OTTAWA – The controversial Energy East pipeline has now been endorsed by a provincial premier from each of Canada’s three main political parties, interim Conservative leader Rona Ambrose said Wednesday in the House of Commons.
She was, of course, trying to score political points by depicting Justin Trudeau’s federal Liberal government as dragging its heels on TransCanada’s proposed $15.7-billion west-to-east energy project.
But the comment illustrates a much broader point, one echoed earlier this week at an energy conference in Ottawa: it’s time Canada’s environmental and energy proponents stopped talking past one another.
That theme was driven home by Michael Cleland, a former senior bureaucrat and energy industry leader who gave the keynote address Tuesday at an annual forum studying Canada’s energy landscape.
“Almost 30 years after the emergence of the climate debate, the public discussions on energy and climate continue as if they were being conducted on different planets,” Cleland told a room full of energy industry executives and diplomats.
His comments came as Trudeau was travelling west for two days of talks in Edmonton and Calgary with NDP Premier Rachel Notley and others to discuss Alberta’s foundering oilpatch.
And while much of the immediate political fracas is centred on pipelines, their approval process and market access for landlocked oil and gas in a sector devastated by $30-per-barrel oil, there are much bigger, longer-term forces at play.
Cleland, who parlayed senior positions with Finance and Natural Resources Canada into leading roles with the Canadian Electricity Association and the Canadian Gas Association, is now a senior fellow at the University of Ottawa. He says “real transformative change in energy is rather rare” and hasn’t happened in living memory — dating back to the widespread electrification of society and the development of the internal combustion engine.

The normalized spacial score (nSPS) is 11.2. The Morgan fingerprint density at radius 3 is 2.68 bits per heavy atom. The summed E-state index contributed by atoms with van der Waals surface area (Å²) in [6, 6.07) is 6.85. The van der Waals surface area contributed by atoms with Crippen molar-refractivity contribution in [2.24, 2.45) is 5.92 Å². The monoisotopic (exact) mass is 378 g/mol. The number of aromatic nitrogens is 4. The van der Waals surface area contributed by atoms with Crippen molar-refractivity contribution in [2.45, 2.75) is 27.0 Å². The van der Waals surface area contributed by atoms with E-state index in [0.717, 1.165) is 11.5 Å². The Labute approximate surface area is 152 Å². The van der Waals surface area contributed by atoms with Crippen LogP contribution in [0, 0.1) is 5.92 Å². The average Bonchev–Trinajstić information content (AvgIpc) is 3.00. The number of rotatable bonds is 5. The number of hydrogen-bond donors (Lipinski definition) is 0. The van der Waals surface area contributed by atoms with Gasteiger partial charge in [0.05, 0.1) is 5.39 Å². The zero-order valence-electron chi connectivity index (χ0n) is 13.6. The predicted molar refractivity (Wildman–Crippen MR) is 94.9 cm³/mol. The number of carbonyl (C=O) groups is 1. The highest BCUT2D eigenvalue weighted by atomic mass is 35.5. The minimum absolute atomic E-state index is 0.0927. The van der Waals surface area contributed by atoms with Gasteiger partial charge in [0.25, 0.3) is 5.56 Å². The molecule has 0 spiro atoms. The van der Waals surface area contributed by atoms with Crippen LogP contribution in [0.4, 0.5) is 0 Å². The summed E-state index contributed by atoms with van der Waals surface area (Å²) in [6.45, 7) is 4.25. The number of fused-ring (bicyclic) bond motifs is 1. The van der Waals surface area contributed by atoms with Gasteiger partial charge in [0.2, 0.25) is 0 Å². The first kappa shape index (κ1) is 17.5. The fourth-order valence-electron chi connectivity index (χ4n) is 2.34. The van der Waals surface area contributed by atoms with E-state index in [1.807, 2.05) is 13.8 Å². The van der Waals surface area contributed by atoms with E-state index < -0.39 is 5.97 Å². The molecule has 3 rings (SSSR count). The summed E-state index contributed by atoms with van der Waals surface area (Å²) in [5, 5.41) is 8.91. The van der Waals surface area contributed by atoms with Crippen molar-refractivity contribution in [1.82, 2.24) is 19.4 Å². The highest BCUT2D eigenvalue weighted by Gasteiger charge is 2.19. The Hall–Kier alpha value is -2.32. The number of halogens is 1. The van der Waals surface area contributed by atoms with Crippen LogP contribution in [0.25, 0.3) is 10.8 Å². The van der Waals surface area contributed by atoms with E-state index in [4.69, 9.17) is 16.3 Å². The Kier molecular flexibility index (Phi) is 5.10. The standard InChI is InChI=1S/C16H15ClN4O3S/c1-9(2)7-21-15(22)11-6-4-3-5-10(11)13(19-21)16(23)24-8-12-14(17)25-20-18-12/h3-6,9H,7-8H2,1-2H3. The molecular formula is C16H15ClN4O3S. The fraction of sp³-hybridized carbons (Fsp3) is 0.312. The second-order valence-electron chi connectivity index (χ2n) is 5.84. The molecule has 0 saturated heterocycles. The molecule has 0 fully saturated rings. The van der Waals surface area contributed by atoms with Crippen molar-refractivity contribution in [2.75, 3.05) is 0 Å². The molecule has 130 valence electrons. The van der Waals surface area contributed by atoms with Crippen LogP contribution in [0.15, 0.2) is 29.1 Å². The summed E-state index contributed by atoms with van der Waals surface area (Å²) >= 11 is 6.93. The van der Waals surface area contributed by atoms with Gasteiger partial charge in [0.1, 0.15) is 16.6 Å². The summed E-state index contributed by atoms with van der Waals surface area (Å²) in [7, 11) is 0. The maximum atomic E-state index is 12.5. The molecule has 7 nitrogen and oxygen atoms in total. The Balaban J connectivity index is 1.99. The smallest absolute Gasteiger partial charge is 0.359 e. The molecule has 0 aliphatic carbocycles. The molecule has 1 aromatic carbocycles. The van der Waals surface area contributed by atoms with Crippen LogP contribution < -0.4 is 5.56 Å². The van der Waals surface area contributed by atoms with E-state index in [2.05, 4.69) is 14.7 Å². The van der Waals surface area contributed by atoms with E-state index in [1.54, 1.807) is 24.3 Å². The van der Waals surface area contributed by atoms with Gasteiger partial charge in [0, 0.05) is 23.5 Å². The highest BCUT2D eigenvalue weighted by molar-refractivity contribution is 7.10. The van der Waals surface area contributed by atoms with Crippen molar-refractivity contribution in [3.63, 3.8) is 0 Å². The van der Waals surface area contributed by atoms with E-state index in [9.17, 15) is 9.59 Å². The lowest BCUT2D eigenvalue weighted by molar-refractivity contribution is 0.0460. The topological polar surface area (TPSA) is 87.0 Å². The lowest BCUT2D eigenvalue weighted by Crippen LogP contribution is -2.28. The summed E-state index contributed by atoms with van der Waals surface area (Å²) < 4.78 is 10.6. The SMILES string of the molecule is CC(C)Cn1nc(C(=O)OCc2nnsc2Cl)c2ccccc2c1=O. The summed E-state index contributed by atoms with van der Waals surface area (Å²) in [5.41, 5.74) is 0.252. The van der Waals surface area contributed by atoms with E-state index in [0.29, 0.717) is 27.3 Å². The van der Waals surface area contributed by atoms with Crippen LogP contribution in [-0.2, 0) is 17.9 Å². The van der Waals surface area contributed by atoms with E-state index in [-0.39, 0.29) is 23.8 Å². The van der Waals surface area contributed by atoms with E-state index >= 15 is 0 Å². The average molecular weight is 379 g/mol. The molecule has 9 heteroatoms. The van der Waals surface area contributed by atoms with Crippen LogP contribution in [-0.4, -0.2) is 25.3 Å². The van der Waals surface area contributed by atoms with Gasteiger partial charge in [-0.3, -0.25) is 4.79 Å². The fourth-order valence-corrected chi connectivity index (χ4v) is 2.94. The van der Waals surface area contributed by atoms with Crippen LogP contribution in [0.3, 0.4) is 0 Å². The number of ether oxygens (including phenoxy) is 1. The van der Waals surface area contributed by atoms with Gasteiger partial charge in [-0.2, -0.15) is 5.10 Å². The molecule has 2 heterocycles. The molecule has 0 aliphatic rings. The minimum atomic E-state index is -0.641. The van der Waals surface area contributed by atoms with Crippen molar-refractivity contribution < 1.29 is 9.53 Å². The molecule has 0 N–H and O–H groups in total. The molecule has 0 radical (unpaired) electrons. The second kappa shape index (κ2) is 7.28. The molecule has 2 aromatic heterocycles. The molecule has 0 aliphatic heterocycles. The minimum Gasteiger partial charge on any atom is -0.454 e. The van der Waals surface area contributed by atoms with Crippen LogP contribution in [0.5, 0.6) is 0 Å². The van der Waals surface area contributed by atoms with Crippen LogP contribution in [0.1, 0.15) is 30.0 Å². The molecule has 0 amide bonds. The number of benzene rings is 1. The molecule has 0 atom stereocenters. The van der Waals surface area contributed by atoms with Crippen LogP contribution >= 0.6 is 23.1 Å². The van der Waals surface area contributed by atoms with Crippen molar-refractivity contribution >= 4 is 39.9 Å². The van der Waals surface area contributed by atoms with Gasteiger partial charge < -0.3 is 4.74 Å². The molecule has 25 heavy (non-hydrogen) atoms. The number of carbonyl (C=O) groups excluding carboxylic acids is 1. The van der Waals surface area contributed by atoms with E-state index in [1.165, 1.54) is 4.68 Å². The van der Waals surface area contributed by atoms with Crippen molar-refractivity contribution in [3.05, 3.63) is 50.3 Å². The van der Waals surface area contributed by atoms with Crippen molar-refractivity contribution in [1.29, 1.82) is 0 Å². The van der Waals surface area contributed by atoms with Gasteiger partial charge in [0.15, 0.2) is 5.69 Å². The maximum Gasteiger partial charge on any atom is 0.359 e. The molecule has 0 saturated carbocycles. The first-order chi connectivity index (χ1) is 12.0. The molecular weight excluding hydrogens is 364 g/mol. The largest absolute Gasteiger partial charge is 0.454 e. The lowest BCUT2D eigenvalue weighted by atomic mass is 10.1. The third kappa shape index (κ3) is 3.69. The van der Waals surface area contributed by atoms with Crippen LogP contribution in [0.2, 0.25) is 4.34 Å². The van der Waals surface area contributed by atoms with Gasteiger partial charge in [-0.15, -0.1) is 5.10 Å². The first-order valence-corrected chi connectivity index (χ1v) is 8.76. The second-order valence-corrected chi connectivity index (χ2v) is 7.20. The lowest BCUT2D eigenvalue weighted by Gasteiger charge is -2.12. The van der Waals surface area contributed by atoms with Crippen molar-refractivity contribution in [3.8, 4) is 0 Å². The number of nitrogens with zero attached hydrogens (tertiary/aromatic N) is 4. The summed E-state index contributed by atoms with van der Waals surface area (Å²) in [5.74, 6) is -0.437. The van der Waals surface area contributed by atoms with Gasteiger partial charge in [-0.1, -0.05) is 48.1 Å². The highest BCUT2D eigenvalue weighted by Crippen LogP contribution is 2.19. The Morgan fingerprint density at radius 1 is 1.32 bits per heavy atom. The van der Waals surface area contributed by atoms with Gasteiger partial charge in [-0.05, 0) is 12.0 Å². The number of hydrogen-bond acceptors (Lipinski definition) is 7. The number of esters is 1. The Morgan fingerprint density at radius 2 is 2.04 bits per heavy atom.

Nonetheless, Cleland says the world appears to be on the cusp of another transformation.
While Canada’s carbon-intensive energy commodities are sure to be needed for the foreseeable future, he said, the long-term trend is in “one direction.”
As Cleland noted, the International Energy Agency’s base case forecast sees emissions of greenhouse gases climbing 16 per cent from 2013 to 2040. Yet in December in Paris, the same governments who are members of the IEA “cheerfully adopted” a goal to hold global warming to 1.5 degrees Celsius by 2050, requiring a drastic reduction in global emissions.
Cleland called it “refreshing” to see provincial, territorial and federal environment ministers “connect some of the dots” last week after meeting in Ottawa, when they frankly acknowledged that Canada is not on track to meet its 2020 or 2030 emissions targets.
“What the environment ministers did not say was that to meet any of the 2030 national targets being bruited about implies a change in trajectory which is probably impossible under any circumstances,” he said.
“Are we willing to tell consumers that their energy costs need to go up by 50 to 100 per cent or more — pretty much starting tomorrow — in order to meet our 2030 greenhouse gas commitments?”
Those are the hard realities that governments of all stripes, industry, environmentalists and citizens at large need to digest and discuss.
“Reconciling our energy and climate aspirations will involve the biggest change in our energy systems in over 100 years.”
But as Cleland put it, restoring public confidence in institutions, maintaining investor confidence in Canadian resources, reducing GHGs and moving on leading technologies are mutually compatible goals, “if we’re realistic about it.”
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